The White House Wedgie Brigade

The White House Wedgie Brigade

The current occupants of the White House are behaving like a bunch of middle schoolers. It’s weird, because middle school years are widely considered to be among the worst years of any school-going experience. Many people look back fondly on college and high school or even elementary school, but I’ve never heard anyone pine for the warm embrace of eighth grade. If you’re female, this was the year you got your period right in the middle of gym class. If you’re male, you probably spent some time trying to hide your unfortunate erections. Really, there is not much to recommend it. Most of us leave it behind as quickly as possible. Yet, the current administration seems to love behaving like a bunch of adolescent junior high school students.

On Sunday morning the president tweeted a string of juvenile memes including one showing him swinging a golf ball and hitting Hillary Clinton in the head. Why? What possible purpose could that serve for him or anyone else? It’s ridiculous and, frankly, unfathomable from any person over the age of 13. It’s beneath the dignity of the office of the president. It’s beneath the dignity of any adult. And the kids of America seem to recognize this. Teachers have reported an uptick in bullying behavior since Trump entered the political arena. Kids call their classmates ugly names, including racial slurs. They push, they insult, they demean. None of this is new, of course. Nor can it be pinned solely or definitively to The Trump Effect, but many analysts do see a clear connection. When the most powerful man in the country acts like a bad child, children will follow suit.

Don’t be the nickname guy. Nobody likes the nickname guy.

In truly childlike fashion, Trump seems unable to stop giving people insulting nicknames. This weekend he dubbed Kim Jong-un, a man threatening to start a nuclear war with us, “Rocket Man.” People who give other people unwelcome nicknames are despicable. There was a recurring Saturday Night Live skit about it in the 1990s. No one likes the nickname guy. How does Trump not know this? And what’s next? Wedgies for Gen. McMaster? A swirly for Mitch McConnell? Maybe some bra-popping for Sarah Huckabee Sanders? None of this would surprise me.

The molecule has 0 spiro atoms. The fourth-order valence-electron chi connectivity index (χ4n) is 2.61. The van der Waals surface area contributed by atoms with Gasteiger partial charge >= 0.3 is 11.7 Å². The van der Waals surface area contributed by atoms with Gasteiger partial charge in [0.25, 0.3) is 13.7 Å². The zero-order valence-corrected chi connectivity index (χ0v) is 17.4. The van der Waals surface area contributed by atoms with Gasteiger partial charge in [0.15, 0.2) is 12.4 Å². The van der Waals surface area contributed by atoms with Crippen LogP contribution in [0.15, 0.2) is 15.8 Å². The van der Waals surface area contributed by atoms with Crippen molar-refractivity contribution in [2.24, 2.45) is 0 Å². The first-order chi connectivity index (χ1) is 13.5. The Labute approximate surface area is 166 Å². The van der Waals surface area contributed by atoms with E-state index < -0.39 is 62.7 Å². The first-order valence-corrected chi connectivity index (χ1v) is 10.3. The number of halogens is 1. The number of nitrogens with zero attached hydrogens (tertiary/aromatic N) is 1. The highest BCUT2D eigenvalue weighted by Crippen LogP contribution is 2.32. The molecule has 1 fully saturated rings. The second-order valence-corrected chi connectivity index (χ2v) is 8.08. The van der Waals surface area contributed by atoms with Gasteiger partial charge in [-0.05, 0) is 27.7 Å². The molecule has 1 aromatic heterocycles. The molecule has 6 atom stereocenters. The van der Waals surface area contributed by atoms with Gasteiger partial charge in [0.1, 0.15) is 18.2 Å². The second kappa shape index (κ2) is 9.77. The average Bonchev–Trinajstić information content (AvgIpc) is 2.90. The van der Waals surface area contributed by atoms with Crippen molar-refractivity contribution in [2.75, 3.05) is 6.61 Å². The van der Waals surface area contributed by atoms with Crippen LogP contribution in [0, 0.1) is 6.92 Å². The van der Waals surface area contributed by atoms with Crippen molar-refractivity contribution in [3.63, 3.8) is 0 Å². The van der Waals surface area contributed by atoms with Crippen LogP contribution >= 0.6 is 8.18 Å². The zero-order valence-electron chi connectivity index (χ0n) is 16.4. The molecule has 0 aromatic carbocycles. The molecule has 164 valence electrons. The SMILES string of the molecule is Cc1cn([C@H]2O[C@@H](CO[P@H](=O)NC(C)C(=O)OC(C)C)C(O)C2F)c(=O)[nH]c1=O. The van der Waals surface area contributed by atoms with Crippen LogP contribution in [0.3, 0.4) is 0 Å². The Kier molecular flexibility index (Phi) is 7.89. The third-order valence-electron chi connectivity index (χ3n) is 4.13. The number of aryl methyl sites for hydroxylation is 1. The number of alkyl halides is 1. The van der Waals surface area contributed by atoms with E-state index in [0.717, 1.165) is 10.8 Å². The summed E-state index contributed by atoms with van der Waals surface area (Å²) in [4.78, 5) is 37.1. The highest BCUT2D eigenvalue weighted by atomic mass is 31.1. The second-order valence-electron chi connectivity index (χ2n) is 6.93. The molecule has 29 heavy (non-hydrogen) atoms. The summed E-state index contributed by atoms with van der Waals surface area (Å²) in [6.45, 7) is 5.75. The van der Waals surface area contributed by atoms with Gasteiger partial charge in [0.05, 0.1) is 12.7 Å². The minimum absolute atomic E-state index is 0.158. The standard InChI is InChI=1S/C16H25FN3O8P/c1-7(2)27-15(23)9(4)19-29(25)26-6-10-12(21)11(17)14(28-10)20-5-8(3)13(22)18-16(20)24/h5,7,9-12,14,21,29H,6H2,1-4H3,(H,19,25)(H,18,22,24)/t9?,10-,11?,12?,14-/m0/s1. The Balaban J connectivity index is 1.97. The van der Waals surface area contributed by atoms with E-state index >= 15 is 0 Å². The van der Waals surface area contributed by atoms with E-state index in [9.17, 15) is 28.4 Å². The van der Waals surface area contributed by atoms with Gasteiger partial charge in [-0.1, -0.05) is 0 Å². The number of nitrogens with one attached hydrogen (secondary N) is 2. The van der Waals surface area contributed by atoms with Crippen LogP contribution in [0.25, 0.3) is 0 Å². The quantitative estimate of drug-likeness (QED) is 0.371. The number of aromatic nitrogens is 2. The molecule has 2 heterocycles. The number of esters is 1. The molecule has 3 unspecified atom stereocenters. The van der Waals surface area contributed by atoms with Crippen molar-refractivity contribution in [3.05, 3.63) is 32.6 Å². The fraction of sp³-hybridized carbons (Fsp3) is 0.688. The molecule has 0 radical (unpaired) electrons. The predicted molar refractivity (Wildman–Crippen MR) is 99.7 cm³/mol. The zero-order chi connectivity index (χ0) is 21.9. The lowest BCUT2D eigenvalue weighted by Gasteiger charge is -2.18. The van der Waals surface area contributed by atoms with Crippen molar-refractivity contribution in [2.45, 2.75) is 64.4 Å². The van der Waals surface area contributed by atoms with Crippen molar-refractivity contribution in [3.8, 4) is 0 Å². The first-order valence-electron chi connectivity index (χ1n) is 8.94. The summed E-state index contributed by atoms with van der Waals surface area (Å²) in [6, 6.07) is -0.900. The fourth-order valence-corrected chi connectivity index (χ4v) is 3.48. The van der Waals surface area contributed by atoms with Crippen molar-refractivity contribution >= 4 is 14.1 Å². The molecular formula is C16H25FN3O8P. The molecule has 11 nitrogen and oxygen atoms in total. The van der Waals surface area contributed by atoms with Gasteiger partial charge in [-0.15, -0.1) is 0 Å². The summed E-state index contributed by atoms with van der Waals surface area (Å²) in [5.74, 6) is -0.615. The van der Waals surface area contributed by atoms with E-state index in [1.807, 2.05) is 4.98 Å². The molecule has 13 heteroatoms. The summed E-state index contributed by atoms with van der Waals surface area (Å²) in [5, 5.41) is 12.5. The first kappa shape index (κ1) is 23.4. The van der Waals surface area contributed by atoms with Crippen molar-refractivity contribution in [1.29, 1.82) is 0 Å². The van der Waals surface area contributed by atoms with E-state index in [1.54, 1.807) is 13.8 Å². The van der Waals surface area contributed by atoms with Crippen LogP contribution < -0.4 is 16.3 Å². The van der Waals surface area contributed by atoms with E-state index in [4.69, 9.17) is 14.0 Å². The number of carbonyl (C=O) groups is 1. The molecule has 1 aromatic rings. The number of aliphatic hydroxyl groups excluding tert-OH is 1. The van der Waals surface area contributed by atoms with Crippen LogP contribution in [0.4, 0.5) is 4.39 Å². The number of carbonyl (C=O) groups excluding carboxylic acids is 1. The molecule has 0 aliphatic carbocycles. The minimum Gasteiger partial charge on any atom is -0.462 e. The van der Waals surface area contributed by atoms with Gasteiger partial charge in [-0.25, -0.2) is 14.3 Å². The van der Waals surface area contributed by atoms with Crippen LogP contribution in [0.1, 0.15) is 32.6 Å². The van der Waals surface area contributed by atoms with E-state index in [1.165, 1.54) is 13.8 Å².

One of Trump’s biographers, Michael D’Antonio, said of Trump in an interview with Politico: “I think that he’s sort of playing to the kids in the classroom who hate the teacher too and really love it when someone disrupts things.”

Trump is 71 years old and he still aspires to be the class clown. Ugh.

And immature boys love company. Recently two of Trump’s lawyers were overheard gossiping about the Russia investigation at a popular D.C. lunch spot that just happens to be located right next door to the Washington Bureau of the New York Times. Could anything be more eighth-grade-ridiculous than lunch room gossip? Hasn’t everyone over the age of 15 learned the perils of dishing dirt over tuna salad in public places? Apparently not.

The fact that these grown men continue to make pre-teen level decisions, jokes, and miscalculations is vexing. Either they really have forgotten every lesson they learned in junior high or they managed to never learn those lessons at all. The former means they are too old and out of touch to be doing the jobs they were hired to do. The latter means they aren’t very smart.

It’s too bad we don’t have detention at the White House.

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Tiffany Quay Tyson

THE PAST IS NEVER, a southern gothic novel steeped in local lore, is available now. The Southern Independent Booksellers Alliance deemed it an Okra Pick. Tyson's debut novel THREE RIVERS was a finalist for both the Colorado Book Award for Literary Fiction and the Mississippi Institute of Arts and Letters Award for Fiction. She was born and raised in Jackson, Mississippi and now lives, writes, and teaches in Denver, Colorado.
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3 thoughts on “The White House Wedgie Brigade

    1. You are absolutely right, of course. I think he WANTS to be the class clown, though. I think he’s driven by a desire to be liked, but he doesn’t know how to be likable. He tries to be funny. When no one laughs, he lashes out. It’s sad.

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